When clearing up after floods ruined their home, a German family unearthed an unexpected collection of Nazi artefacts, including an Adolf Hitler portrait, gas masks and a revolver hidden in the walls.
History teacher Sebastian Yurtseven was clearing up his aunt's house, in the city of Hagen, when he made the shocking discovery.
In a shaft behind a plasterboard cover that came loose during the rain last month, he found an issue of the Westfalenpost newspaper from 1945 .
The building his aunt lives in is the former local headquarters of the National Socialist People’s Welfare (NSV), according to reports, which was an arm of the Nazi party and had around 17 million members in 1943. The organisation distributed food and gas masks, and evacuated children to rural areas.
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Yurtseven also found brass knuckles, a party eagle of the NSV, NSV literature, a portrait of Hitler and records of pregnant women, The Sun reports.
“I got goosebumps,” Yurtseven told local press. “I didn’t think it would turn into such a huge discovery.”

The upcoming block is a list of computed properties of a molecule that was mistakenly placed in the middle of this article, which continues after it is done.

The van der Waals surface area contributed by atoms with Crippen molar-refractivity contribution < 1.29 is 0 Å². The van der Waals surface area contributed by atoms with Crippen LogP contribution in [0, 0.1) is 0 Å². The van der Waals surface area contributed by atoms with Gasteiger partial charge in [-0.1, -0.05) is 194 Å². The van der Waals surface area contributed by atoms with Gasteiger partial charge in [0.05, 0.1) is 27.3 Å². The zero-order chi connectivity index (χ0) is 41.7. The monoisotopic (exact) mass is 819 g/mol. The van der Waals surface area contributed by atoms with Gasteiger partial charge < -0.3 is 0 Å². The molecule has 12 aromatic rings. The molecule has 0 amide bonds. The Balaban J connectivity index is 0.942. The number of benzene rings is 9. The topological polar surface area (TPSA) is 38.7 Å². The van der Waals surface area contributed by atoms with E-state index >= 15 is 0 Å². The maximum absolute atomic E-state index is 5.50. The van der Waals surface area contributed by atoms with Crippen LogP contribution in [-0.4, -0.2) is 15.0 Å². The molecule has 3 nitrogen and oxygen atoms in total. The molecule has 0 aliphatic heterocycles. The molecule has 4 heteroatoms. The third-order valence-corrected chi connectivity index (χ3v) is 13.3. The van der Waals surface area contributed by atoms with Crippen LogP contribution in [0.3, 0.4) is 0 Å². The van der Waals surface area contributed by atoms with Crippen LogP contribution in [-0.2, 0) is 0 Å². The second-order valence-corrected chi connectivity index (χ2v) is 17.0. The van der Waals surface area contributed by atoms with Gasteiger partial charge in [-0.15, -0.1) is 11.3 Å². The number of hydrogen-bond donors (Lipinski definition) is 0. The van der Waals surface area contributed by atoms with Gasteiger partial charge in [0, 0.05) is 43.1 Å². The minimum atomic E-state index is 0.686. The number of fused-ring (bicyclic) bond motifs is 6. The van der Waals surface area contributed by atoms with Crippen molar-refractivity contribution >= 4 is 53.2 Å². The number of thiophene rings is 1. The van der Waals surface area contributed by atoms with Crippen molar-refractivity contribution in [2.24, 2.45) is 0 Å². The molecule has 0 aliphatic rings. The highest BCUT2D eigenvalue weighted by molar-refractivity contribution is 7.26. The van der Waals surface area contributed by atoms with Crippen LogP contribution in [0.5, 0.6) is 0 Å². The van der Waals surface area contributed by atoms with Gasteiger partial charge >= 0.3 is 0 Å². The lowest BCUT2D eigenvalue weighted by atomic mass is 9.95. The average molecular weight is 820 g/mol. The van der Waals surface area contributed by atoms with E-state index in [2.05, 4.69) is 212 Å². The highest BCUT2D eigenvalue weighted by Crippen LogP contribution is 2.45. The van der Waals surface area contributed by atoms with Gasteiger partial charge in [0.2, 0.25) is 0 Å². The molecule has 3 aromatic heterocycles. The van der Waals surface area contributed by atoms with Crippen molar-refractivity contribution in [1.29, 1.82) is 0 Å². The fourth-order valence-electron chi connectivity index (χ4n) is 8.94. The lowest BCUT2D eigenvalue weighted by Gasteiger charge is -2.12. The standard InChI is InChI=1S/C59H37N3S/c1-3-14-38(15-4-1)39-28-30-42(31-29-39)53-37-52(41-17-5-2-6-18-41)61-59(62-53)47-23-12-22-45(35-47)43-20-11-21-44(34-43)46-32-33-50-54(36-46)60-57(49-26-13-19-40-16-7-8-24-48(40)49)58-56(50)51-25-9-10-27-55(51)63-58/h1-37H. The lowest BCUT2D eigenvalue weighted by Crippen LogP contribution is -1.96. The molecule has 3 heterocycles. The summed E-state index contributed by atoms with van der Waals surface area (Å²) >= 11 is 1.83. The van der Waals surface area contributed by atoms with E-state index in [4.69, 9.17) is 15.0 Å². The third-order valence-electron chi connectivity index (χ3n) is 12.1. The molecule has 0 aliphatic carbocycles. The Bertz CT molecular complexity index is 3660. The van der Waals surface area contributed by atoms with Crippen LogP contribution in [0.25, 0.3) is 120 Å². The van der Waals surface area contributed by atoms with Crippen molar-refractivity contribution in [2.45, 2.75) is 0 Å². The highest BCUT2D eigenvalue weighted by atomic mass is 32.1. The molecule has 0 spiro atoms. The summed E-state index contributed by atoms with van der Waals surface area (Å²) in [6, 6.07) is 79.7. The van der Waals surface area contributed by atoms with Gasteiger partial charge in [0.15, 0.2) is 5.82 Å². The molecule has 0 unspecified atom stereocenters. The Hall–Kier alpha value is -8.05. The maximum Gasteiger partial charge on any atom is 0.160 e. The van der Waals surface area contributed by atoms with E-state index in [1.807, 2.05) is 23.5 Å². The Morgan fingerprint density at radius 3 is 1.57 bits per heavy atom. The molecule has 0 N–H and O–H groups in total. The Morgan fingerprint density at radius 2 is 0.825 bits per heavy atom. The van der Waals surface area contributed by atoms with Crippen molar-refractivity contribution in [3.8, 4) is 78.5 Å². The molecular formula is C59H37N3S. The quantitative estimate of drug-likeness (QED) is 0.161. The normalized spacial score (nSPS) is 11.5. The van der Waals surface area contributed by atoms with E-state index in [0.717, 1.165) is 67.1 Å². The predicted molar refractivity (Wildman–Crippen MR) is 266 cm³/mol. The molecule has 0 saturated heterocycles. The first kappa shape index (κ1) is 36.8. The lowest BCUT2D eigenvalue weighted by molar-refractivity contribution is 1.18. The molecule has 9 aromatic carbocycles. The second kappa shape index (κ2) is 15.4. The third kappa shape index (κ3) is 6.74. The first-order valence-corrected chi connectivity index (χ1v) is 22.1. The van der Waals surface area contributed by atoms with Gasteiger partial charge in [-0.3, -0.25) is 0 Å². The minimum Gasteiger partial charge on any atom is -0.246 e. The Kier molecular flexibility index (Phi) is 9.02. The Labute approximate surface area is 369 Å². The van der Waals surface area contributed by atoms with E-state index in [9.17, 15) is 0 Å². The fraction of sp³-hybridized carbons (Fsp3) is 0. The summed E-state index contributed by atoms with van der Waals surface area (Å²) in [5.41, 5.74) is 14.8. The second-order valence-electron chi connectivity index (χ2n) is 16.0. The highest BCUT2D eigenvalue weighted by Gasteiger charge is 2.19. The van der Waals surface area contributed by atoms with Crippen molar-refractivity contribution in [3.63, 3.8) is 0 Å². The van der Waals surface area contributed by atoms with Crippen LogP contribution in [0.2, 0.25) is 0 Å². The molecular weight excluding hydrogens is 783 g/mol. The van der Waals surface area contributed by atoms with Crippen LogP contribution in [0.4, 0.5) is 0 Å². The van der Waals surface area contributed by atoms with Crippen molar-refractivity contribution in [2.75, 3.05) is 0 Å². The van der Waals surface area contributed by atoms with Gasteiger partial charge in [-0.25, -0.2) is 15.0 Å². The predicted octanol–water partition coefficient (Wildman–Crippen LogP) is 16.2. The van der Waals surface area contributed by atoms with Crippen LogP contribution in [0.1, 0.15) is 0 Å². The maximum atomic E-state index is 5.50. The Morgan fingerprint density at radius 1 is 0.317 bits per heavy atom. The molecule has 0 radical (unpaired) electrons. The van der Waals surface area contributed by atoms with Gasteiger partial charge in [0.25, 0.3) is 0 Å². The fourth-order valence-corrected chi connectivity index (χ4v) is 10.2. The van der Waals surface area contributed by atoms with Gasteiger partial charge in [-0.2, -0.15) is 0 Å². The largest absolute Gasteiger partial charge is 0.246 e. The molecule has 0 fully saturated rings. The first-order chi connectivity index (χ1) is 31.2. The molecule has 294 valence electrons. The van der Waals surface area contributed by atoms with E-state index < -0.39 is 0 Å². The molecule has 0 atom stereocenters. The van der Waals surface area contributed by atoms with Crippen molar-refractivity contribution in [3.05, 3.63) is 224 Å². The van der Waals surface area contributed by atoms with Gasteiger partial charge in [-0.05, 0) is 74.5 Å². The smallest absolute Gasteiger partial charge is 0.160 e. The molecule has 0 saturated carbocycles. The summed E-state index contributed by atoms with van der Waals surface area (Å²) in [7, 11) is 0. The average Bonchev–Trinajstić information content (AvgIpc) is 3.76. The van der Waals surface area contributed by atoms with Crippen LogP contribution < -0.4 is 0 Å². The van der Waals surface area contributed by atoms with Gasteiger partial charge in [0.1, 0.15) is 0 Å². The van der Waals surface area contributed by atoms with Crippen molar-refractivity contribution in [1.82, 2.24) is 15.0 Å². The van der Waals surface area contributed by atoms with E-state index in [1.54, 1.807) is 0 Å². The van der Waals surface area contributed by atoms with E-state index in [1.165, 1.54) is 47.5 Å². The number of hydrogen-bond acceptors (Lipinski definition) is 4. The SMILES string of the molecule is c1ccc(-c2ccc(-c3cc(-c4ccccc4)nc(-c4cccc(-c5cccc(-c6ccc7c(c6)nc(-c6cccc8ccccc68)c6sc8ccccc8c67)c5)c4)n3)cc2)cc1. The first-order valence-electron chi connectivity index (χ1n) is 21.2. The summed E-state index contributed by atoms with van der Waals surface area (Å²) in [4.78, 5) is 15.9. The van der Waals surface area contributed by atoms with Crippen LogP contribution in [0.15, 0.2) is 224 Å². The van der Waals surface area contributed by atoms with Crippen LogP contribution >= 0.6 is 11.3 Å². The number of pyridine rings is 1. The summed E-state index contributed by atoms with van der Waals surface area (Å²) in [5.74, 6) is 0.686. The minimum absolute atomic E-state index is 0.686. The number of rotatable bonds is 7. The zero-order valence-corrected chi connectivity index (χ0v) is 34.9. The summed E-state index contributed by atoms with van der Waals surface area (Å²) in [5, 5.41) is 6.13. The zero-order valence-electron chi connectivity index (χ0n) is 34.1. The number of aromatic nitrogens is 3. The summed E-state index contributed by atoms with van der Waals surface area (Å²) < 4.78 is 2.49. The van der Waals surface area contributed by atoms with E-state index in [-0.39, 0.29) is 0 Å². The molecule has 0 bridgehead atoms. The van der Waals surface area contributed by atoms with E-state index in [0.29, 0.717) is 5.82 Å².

He and his aunt had no idea the Nazi objects were there, he told press, and have owned the house since the 1960s.
The objects could have been dumped in a gap between two buildings before US troops took the city in 1845, according to historians.
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They have been taken by the Hagen city archive to examine, and some, which date back to 1928, will be exhibited in the Hagen city museum. The head of the archive, Ralf Blank, said it was a rare find, and that there's little original source material about the NSV.
The group spread Nazi ideology through welfare work, such as providing free meals, medical examinations and vaccinations.
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Blank said: “It is an incredibly important discovery. It sheds the spotlight on the actions and activities of Nazi agencies at the local level. Together with the Westphalian Archives Office of the Westphalian-Lippe Regional Association, the find, which could prove to be a real treasure for research, is now to be preserved."
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